With an equal opportunity approach like this, perhaps Ms. Paglia’s only remaining constituency is readers who enjoy intelligent, honest analysis expressed in clear, graceful writing, a good deal of which readers will find in “Break.” Readers will also find that in addition to cultural and political matters, she knows and care a great deal about poetry.

Ms. Paglia’s choice of “Forty-Three of the World’s Best Poems” contains classics such as two of the best-known sonnets of Shakespeare: “That time of year thou mayest in me behold,” and “When, in disgrace with Fortune and men’s eyes.” She shows us how Shakespeare, even in the midst of story-telling in his plays, gives us incomparable poetry such as in the Ghost’s speech to Hamlet:

Thus was I, sleeping, by a brother’s hand

Of life, of crown, of queen at once dispatched,

Cut off even in the blossom of my sin,

Unhouseled, disappointed, unaneled,

No rek’ning made, but sent to my account

With all my imperfections on my head.

Other household names appear among Ms. Paglia’s 43 — Wordsworth (“The world is too much with us; late and soon”), Yeats, Marvell, Coleridge, Dickenson, Whitman. When she gets into the 20th Century the picks become more eccentric. We have Wallace Stevens and Robert Lowell as well as “Daddy” by Sylvia Plath. But we also have Jean Toomer, Rochelle Kant, Ralph Pomeroy and others that even English majors from the recent cognitive age might not recognize.

The style is to present the poem in full, followed by an explication of two to five pages. These essays are intelligent and charming. For the most part Ms. Paglia resists the temptation — as few in the lit biz today are able to do — to use the poems to support her political and cultural views. She does her best to give us Wordsworth according to Wordsworth. It may be difficult to justify some of her 20th century picks as being among “the world’s best,” but there is no doubting the sincerity of her attempts to plumb such depths as these poems have (their shallows being obvious enough).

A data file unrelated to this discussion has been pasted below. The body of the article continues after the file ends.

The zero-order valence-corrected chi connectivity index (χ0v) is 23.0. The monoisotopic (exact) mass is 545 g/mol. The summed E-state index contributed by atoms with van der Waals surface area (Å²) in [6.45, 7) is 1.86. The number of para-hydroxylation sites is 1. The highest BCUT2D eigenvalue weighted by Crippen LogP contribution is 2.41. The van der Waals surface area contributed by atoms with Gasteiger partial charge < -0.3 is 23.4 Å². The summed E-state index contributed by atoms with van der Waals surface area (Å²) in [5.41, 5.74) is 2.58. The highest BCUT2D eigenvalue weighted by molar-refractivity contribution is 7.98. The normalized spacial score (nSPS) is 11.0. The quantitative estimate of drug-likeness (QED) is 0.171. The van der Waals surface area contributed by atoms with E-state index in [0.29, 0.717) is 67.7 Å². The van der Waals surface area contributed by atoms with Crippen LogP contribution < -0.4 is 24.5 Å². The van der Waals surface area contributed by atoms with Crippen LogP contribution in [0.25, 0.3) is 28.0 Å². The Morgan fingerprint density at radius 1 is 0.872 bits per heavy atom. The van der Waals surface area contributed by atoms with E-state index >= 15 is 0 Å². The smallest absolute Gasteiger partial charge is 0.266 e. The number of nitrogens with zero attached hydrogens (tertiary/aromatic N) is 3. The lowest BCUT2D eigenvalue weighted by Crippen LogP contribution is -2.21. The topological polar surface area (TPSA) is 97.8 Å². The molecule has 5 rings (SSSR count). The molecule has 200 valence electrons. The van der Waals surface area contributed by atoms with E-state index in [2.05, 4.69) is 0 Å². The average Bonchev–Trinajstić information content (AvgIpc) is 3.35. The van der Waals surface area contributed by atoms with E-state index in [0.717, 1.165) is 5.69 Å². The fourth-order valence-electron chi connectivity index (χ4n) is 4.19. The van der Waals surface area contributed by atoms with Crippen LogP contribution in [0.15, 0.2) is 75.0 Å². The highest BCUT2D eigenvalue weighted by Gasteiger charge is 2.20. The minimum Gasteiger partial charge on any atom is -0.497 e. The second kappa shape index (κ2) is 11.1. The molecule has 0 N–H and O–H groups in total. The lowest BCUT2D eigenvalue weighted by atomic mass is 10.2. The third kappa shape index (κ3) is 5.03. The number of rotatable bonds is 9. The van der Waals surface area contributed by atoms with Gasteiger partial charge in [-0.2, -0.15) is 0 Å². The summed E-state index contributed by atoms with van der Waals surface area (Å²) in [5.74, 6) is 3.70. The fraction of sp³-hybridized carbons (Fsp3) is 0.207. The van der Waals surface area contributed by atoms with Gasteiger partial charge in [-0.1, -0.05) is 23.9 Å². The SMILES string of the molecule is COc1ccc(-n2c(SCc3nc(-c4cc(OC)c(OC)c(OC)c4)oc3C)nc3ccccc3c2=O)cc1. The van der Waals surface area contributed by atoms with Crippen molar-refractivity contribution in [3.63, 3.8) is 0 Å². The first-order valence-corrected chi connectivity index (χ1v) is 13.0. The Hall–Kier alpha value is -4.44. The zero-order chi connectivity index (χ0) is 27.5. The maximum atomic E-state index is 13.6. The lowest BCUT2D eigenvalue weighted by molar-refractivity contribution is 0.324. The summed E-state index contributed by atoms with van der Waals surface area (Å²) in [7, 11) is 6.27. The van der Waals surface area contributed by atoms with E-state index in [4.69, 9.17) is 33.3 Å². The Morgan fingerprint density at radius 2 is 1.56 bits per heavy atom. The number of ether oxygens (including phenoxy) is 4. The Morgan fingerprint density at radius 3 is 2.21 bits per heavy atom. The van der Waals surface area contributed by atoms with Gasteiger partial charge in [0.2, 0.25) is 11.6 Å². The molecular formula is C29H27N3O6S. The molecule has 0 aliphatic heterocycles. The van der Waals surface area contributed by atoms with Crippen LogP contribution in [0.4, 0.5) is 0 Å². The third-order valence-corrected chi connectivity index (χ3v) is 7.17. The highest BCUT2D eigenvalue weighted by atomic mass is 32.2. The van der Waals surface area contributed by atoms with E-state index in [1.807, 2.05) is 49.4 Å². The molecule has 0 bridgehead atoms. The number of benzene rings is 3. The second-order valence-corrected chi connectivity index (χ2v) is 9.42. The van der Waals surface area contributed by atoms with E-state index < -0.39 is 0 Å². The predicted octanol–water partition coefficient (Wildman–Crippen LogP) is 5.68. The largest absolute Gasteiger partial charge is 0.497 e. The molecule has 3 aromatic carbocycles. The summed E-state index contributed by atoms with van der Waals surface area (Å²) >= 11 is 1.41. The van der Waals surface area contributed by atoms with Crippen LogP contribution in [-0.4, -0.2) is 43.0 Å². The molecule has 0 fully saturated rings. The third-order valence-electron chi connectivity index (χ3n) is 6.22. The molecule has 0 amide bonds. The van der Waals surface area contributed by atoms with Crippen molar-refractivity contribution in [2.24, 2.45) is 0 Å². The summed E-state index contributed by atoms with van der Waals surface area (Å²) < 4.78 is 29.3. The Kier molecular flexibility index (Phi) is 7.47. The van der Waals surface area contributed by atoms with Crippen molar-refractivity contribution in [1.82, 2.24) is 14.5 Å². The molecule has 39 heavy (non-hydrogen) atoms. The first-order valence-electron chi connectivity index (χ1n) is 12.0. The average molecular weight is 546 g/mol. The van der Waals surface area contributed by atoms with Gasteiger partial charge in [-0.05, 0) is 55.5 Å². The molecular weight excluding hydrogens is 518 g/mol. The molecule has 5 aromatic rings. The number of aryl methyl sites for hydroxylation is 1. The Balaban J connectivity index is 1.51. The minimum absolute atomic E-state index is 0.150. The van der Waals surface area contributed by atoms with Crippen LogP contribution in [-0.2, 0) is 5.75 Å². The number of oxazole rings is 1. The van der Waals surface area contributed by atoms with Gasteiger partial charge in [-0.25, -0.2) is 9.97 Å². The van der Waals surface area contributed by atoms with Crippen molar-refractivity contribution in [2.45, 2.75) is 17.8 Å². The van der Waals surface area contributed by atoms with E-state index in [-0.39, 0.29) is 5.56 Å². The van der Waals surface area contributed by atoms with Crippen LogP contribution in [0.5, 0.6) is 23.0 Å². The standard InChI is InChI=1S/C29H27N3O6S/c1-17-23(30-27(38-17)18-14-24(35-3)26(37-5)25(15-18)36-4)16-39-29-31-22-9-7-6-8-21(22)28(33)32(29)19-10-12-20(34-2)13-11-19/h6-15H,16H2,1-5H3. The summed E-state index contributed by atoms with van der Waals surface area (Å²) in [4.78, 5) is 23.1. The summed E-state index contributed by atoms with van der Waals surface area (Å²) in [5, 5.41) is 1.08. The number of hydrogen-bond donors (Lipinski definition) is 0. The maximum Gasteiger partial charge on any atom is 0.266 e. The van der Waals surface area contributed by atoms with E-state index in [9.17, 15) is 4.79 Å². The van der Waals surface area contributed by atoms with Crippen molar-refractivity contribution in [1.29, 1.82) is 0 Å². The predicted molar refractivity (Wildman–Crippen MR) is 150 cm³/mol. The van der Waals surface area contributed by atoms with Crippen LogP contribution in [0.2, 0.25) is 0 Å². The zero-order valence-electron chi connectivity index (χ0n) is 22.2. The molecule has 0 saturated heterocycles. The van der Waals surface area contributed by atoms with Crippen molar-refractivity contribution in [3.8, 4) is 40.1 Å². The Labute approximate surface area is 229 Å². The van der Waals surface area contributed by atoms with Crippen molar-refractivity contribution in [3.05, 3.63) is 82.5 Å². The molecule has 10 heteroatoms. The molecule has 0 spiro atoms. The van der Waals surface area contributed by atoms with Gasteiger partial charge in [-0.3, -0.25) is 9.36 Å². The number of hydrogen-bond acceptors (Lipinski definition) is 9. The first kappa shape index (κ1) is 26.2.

Even though Ms. Paglia describes herself as an atheist, she treats religious themes in poetry respectfully, as in her essay on John Donne’s “Holy Sonnet XIV,” from which we get the line containing the seemingly peculiar title of the book. Donne calls on the Lord:

That I may rise, and stand, o’rethrow me, and bend

Your force to break, blow, burn and make me new.

Some of the 20th century works are more Rorschachs than poems. Take William Carlos Williams’ “The Red Wheelbarrow” (please), a 16-word poem that Ms. Paglia parses with a two and a half page essay.

But aside from examples of this sort and perhaps the inclusion of a few less than substantial modern works, “Break, Blow, Burn,” is a serious and respectful treatment of an important art form that has been receiving pretty shabby treatment — especially from academics, who should be protecting and nurturing it — for far too long. Poetry is a kind of experience that can’t be gotten anywhere else, and an experience that rewards the time of thoughtful people. If I haven’t convinced you of this, my bet is Camille Paglia will.

Larry Thornberry is a writer living in Tampa.